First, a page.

A popular trend among game manufacturers is to create special decks of cards that can be used for traditional card games. These specialized decks are typically useful only to play the game for which they were created, and cannot be used for other games. Originally, many examples could be seen in children's card games, such as special decks for Old Maid or Crazy Eights. This trend has expanded to "adult" card games where traditional games are given an update or twist when packaged for sale. Examples include Canasta Caliente, Rummy 21, and SeaNochle (a pinochle variation).
Playing Cards and Gambling
Long before the establishment of Las Vegas, playing cards were used for gambling. The earliest references to playing cards in Western Europe are, in fact, found in gambling ordinances of the time. Both church and civil authorities issued prohibitions against playing cards, and cards were considered to be the devil's tools to entice men to lives of sin and sloth.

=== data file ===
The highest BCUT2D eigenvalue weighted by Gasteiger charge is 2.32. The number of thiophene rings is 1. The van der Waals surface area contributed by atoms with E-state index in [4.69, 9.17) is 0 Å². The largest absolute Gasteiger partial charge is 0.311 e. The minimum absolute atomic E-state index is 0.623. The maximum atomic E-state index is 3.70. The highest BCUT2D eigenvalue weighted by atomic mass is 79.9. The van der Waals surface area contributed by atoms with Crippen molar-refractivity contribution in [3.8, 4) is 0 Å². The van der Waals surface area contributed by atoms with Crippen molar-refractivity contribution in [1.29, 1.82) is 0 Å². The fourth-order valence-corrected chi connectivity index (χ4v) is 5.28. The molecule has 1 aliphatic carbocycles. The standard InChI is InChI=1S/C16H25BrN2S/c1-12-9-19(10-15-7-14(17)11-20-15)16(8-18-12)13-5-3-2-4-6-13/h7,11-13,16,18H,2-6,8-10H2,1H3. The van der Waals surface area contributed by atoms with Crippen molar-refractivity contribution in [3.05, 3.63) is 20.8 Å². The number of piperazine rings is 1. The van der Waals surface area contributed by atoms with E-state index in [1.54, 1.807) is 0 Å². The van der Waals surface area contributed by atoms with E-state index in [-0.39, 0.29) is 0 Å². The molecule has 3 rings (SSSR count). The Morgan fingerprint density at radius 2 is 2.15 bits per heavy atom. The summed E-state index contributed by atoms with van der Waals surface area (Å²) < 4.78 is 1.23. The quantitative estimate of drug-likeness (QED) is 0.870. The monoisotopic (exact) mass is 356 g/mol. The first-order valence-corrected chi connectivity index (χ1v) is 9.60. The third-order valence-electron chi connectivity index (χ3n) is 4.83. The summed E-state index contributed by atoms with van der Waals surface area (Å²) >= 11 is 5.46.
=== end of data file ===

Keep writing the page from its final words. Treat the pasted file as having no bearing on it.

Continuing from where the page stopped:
In some American colonies, cards and gambling were strictly prohibited. In other colonies, card playing and gambling with cards were accepted pastimes. For example, a 1624 Virginia law forbade ministers to play cards, and, as recently as 1832, one could be fined $50 in Ohio for selling a pack of playing cards.
Gambling in the United States has experienced several periods of growth and decline over the years. During the 1800s, New Orleans became the hub of gambling in the United States. Rooms and tables for gambling were initially available in area taverns. Gambling was legalized in New Orleans in 1823, at which time a gambling license was available for the hefty sum of $5,000. On 19 March 1931, gambling was institutionalized in the United States when it was legalized in the state of Nevada. One month later, the city of Las Vegas issued six gambling licenses. In addition to Las Vegas, Nevada, and Atlantic City, New Jersey, the modern card player can gamble on riverboat casinos or in reservation casinos hosted by Native American tribes. Today gambling with cards, both commercial and private, results in a substantial exchange of money in the United States and worldwide.